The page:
Give Us Shepherds

Before entering the seminary, you originally planned to go into your family’s metal fabrication business and even learned to weld in high school. Do you ever use any of those skills in your work as a priest?

I think God uses all our past to help shape us for our vocation. Obviously, studying business in college, I took classes in accounting and finance, and now as a pastor, those are things that I have to discuss and make decisions based off of, so it’s good to have at least a preliminary background. Not that I’m an expert by any means — but I can read a balance sheet.

Looking back on your first few years of priesthood, what is the biggest takeaway? What have you learned?

I’m amazed at the beauty of the Church. When I thought about the beauty of the Church in my early years of seminary, I would have associated it with the liturgy, the teachings of the Church, or the great patrimony we have in our traditions. But the more I’ve gotten involved in parish life, I’ve been awed at the beauty of the Church as the mystical body of Christ. More concretely, I’m really just in awe of just the beauty of the faith of the people of God. I’m convinced that there are a lot of ordinary saints who are in the pews — people who are just living life and just being faithful.

Who is someone in your life whom you admire or strive to be like?

In my first assignment, I had the privilege to live with Fr. Wally Vogel. He’s 93 and has been a priest for 63 years. What was beautiful about that assignment was we had perhaps one of the youngest priests of the diocese living with one of the oldest priests, and despite differences in age and upbringing, I was really inspired by him and we formed a very beautiful friendship. He has a real love and joy for the priesthood, and he has a deep commitment to prayer.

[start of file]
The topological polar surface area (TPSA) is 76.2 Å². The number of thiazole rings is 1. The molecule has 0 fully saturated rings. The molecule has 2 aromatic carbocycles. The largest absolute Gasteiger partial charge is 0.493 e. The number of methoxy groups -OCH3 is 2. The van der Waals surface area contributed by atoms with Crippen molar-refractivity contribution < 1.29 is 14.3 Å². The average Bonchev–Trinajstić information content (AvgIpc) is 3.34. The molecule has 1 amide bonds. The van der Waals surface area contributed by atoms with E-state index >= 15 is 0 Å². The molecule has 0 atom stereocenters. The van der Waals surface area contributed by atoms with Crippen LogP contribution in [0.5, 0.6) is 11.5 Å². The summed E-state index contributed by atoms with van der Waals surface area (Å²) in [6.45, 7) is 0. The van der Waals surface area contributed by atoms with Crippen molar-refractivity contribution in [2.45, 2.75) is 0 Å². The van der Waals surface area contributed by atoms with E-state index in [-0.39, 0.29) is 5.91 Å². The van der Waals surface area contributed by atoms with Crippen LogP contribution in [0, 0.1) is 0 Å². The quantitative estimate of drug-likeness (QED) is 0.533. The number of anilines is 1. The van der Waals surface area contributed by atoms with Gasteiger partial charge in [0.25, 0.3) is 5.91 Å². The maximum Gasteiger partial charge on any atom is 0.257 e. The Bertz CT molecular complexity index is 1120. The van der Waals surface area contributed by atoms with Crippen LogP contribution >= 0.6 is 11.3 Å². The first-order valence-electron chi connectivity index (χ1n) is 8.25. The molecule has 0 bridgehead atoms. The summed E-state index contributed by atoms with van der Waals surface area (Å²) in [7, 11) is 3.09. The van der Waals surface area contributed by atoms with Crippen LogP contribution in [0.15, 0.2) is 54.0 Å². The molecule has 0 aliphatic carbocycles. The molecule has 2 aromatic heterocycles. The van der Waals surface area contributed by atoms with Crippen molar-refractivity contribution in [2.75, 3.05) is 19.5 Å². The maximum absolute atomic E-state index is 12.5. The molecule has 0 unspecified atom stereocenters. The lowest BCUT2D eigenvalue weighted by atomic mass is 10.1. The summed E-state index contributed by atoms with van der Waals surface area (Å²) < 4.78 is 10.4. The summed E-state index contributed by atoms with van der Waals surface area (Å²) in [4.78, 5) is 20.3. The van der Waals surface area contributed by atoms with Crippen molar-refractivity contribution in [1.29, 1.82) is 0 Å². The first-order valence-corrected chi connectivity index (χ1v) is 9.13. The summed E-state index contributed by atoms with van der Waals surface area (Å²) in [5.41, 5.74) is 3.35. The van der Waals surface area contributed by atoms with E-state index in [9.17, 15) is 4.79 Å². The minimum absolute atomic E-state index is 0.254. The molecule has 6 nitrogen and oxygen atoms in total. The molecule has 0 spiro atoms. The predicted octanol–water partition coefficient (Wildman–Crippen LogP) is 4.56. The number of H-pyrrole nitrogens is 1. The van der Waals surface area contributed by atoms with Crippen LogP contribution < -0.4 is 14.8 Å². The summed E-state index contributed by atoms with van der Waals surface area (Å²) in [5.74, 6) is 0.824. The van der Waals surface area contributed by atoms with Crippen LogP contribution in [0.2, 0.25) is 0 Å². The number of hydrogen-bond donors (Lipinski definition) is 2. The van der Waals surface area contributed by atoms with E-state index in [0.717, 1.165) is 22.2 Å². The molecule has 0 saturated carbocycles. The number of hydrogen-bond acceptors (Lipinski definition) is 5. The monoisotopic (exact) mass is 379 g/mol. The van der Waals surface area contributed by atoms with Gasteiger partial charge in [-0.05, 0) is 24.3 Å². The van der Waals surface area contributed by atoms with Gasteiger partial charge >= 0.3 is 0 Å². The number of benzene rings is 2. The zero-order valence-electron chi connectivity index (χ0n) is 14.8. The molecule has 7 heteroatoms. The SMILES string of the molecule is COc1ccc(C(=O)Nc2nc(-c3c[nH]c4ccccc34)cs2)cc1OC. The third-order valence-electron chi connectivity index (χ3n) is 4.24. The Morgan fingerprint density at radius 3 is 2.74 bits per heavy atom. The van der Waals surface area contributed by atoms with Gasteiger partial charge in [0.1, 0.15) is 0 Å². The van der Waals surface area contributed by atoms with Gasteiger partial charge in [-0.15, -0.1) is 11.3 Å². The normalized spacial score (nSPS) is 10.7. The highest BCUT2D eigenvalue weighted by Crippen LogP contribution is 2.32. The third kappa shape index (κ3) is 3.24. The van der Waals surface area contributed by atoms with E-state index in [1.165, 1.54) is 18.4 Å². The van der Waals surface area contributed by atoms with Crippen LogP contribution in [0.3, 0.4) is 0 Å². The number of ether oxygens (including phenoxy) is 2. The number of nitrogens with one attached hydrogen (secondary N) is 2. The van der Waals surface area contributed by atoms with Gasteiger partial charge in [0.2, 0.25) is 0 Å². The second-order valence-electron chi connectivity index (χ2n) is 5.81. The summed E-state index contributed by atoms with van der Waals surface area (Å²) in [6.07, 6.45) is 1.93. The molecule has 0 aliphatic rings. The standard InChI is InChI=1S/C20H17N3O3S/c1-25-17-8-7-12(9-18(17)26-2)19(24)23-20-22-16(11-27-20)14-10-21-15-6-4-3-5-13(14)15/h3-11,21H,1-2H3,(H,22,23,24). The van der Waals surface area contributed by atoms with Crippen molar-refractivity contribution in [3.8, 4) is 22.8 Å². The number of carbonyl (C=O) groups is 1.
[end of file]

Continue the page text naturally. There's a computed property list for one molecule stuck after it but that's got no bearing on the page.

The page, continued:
What do you like to do in your free time?

In the last year and a half, I’ve gotten into shooting sporting clays. Up here in the Kettle Moraine area, that’s very much part of the culture.

What’s your favorite book?

The most impactful book that I’ve ever read was “Come Be My Light,” the spiritual writings of Mother Teresa. That book had a huge impact on my vocation: her radical generosity as she experienced the cross for almost 50 years, when she experienced this great dark night of the soul and didn’t sense God at all in prayer. I think it’s a message that I think we all need to hear — that being a saint, ultimately, is just about being faithful to what God asks us every day.

If you could invite any saint to dinner, who would it be and why?

I think I would choose St. Josemaria Escriva. He was a priest in a time in which the culture was very much polarized by different ideologies. He was really devoted, amidst the chaos of the world, to pursuing a call to holiness — really inspiring Catholics to be faithful to the Gospel and not faithful to ideology. I think that’s an important lesson, that God is inviting us to find holiness precisely where he has us. Our circumstances in life, our vocations, aren’t obstacles to being saints. They’re actually the very means by which he’s inviting us to be saints.

What’s the most interesting place you have ever traveled?

I think the most impactful place I’ve been was to the Holy Land, and in particular the most beautiful place in the Holy Land was the Church of the Holy Sepulchre.

What is your biggest hope and prayer for the people you serve at your parish?

That people fall in love with the Eucharist. That they realize not only that Jesus is truly present in the Eucharist and have an intellectual belief in that, but that their hearts actually long for the Eucharist.

What is your favorite Christmas tradition?

My mom’s background is in England, and so I really enjoy roast beef and Yorkshire pudding. She makes plum pudding, too — which is very labor-intensive but very enjoyable, and you really only get to enjoy it this time of year.